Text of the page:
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Saudi women journalists: an ethnographic study exploring their roles and practices in an age of national transformation.

Almoualed, A. M., 2021. Saudi women journalists: an ethnographic study exploring their roles and practices in an age of national transformation. Doctoral Thesis (Doctoral). Bournemouth University.

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Abstract

This thesis explores what it is like to be a woman journalist in the Kingdom of Saudi Arabia, a notoriously conservative culture in which the role of women in many areas of society has traditionally been limited. It details the current roles and practices of Saudi women journalists, particularly focusing on the influence of changes that have taken place in the Kingdom since the introduction of wide-ranging social and economic reforms in 2016, which aim to transform it into a moderate Islamic country permitting women an opportunity to create new identities. The research sets out to understand three main aspects influencing the roles and practices of Saudi women journalists: the legacy and influence of societal, cultural and familial norms; organisational structures in the Saudi news industry; and the impact of today’s technological revolution. The study combines ethnographic observation and face-to-face semi-structured interviews with 40 Saudi journalists from four Saudi newspapers in the cities of Riyadh and Jeddah. Due to the authoritarian nature of the Arab media system, which is loyal to the government, this research finds that the valuable model applied by Hallin and Mancini (2004) to 18 Western countries is not well suited to the Saudi context. Thus, there is an urgent need for academic researchers to study the Saudi media and develop a model that describes it more effectively in this current period of change. The reform programme, known as ‘Saudi Vision 2030’, requires a greater understanding of the Saudi media system and the roles of professionals and their practices with regard to empowerment, in particular those of women. Research such as this is therefore crucial to help create a model that represents today’s Saudi media system as effectively as Hallin and Mancini’s does in respect of Western systems. The study argues that journalistic practices and the roles of Saudi women journalists have transformed markedly in recent years. Two types of occupational challenges are identified as shaping their roles and the practices - internal and external. The research explores the internal challenges, which come from societal and cultural norms and shape the perceived roles and the practices of Saudi women journalists. It also investigates how the reform programme has challenged cultural and societal refusal to accept them working in the profession. In doing so, it highlights examples from the older generation of Saudi women journalists who entered journalism 15 or more years ago and worked hard to prove their professionalism and qualifications. Their endeavours paved the way for a new generation of Saudi women journalists and media graduates. The study goes on to describe the technological challenges that this younger generation is now facing.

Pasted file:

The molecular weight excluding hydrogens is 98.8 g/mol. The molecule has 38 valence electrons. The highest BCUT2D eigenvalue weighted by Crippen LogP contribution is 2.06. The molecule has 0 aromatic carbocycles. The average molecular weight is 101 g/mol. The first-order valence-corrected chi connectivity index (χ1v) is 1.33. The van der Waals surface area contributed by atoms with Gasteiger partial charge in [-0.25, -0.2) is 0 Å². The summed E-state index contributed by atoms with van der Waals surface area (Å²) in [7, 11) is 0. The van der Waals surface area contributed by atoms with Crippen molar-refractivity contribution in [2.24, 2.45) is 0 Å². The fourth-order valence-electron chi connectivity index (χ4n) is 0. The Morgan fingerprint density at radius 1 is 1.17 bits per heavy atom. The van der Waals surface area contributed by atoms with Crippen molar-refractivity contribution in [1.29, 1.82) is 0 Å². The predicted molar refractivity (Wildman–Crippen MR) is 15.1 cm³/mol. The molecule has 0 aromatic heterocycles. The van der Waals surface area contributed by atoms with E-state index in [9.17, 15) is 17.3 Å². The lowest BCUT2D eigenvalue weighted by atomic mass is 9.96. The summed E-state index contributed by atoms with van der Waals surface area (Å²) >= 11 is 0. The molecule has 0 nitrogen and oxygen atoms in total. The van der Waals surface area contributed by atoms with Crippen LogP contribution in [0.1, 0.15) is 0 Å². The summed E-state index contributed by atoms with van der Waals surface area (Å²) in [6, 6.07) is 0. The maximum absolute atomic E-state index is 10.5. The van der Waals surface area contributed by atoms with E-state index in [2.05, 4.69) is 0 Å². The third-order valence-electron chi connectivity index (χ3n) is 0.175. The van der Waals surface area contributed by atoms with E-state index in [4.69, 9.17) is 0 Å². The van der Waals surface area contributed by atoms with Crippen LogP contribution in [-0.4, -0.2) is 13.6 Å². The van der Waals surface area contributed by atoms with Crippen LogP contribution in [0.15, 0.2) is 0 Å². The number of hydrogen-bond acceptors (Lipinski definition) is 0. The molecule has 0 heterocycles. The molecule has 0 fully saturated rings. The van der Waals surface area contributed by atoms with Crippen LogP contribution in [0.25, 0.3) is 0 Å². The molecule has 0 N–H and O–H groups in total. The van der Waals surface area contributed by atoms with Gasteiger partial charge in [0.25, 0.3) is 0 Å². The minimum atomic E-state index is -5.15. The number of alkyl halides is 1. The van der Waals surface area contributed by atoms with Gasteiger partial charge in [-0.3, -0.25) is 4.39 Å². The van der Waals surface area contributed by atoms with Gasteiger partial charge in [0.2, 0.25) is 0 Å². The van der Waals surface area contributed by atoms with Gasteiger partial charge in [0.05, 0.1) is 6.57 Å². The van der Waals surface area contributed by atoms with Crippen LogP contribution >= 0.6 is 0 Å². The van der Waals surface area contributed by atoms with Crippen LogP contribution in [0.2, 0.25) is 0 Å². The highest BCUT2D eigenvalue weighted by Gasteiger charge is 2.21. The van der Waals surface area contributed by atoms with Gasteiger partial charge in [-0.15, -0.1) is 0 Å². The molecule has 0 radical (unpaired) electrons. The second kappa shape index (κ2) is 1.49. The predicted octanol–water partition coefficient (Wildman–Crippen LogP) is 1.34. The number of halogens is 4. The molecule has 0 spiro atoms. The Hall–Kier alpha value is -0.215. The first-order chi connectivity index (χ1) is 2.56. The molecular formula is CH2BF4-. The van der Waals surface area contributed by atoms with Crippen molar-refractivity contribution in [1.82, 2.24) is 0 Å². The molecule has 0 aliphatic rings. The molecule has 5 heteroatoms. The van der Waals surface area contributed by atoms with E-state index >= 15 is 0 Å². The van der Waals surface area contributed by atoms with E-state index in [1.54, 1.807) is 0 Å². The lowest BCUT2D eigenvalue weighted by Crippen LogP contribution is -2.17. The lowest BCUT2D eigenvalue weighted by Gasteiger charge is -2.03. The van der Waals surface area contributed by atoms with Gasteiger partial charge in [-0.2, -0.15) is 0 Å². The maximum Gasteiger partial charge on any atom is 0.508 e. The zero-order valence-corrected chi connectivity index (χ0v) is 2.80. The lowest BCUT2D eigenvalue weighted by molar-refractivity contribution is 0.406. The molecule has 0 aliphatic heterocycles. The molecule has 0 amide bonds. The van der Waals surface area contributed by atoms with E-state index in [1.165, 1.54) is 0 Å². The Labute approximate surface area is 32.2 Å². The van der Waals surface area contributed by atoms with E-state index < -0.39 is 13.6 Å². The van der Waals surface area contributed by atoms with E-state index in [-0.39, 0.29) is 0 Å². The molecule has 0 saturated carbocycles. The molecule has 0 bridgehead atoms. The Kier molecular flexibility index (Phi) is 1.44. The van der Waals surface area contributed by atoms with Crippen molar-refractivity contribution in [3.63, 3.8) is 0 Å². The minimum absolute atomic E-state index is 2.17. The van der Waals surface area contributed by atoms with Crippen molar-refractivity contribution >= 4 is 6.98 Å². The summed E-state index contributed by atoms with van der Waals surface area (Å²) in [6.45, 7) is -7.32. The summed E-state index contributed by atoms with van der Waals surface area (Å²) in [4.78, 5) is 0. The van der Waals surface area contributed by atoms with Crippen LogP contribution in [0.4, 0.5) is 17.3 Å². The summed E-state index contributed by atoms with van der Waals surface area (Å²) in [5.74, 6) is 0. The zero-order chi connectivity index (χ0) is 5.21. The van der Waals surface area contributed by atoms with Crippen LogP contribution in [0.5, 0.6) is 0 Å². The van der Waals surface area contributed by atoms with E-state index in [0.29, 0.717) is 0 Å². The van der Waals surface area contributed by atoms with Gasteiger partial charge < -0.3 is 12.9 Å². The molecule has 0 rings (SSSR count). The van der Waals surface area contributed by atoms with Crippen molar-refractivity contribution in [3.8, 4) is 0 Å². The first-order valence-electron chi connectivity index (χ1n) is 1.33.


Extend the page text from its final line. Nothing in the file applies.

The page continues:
Item Type:Thesis (Doctoral)
Additional Information:If you feel that this work infringes your copyright please contact the BURO Manager.
Uncontrolled Keywords:gender; women; journalism; social media; citizen journalism; Twitter; Kingdom of Saudi Arabia (the KSA); women’s journalism; Saudi Vision 2030 (SV2030)
Group:Faculty of Media & Communication
ID Code:35661
Deposited By: Unnamed user with email symplectic@symplectic
Deposited On:18 Jun 2021 13:18
Last Modified:15 Aug 2021 08:29

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